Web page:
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US regulators are rigorously scrutinizing stablecoins

US regulators are rigorously scrutinizing stablecoins

Stablecoins, cryptocurrencies that are linked to the dollar and the euro, are under heavy fire in the United States. Regulators, including the Chairmen of the FED, the SEC and the Minister of Finance, believe that stablecoins pose a systemic risk and therefore want to implement a crypto law that was submitted end of last year.

According to them, stablecoins are very attractive for money laundering and terrorist financing. Also, the coins are often collateral in high-risk crypto trades, with the result that lack of collateral can lead to financial instability.

According to Treasury Secretary Janet Yellen, the lack of supervision of stablecoins creates risks for users and the economic system. The American authorities want to change this so that American citizens and companies are better protected against the possible dangers.

New crypto law

At the end of last year, a new crypto law was submitted to Congress, but it has still not been approved. This law should ensure that stablecoins meet more capital requirements and that the coins are more transparent in order to prevent money laundering and terrorist financing.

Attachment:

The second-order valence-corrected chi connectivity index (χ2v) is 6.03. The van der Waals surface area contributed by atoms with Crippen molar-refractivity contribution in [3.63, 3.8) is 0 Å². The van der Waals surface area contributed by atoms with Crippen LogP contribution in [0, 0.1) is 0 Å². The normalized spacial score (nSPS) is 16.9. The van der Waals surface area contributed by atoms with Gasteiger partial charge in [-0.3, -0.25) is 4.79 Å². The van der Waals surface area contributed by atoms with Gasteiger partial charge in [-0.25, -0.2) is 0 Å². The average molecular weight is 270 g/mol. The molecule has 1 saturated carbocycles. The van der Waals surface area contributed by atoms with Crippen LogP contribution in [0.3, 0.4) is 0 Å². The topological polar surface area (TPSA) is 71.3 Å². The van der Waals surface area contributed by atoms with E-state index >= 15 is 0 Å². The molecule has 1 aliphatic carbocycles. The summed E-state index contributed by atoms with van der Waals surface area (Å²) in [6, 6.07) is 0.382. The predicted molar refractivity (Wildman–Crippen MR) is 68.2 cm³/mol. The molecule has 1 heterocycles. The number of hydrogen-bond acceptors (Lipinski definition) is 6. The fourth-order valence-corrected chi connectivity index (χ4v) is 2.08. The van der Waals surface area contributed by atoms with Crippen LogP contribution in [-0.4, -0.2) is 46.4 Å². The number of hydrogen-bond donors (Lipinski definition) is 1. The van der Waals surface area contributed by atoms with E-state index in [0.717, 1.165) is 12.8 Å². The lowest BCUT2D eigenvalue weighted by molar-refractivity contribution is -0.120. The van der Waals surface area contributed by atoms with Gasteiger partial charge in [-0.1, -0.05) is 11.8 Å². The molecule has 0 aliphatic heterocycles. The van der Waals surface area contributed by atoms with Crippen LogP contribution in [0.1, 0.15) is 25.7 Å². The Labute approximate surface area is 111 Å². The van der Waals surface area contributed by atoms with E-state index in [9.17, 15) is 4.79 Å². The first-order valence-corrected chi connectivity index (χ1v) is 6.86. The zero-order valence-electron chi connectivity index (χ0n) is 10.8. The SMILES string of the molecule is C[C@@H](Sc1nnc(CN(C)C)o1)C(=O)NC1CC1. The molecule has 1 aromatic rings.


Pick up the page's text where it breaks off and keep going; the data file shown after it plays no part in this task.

Stablecoins will also have to be insured if this law is implemented. The government will then guarantee up to a certain amount in case of accidents. Companies that store and transmit crypto for customers will also have to come under supervision.

The FED and the SEC want Congress to accept this law as soon as possible, otherwise they will take measures themselves via a diversion.


If this law is actually implemented, it means bad news for the company behind Tether (USDT). The company, also called Tether, claimed that USDT was covered one-on-one by dollars, but this turned out not to be true.

The collateral was secretly invested in Chinese bonds and other cryptocurrencies. To this day, Tether will not tell which Chinese companies it has lent money to. If the new law is passed, Tether will have to open its books, which will most likely lead to major problems for the company.

Ultimately, the new law will have to apply to all stablecoins available in the United States. For example, Tether is operated out of the Bahamas, but the US will do everything in its power to enforce across the border as well. The only way to avoid these regulations for stablecoins is to ban their use throughout the US.

In the crypto space, opinions are divided about the interference of the US authorities. One camp is happy with the additional regulation, which will limit the use of crypto for criminal activities and risks for users. The other camp believes that the US is doing everything possible to neutralise the crypto movement, because it poses a threat to the US dollar.

Luc Smits van Oyen
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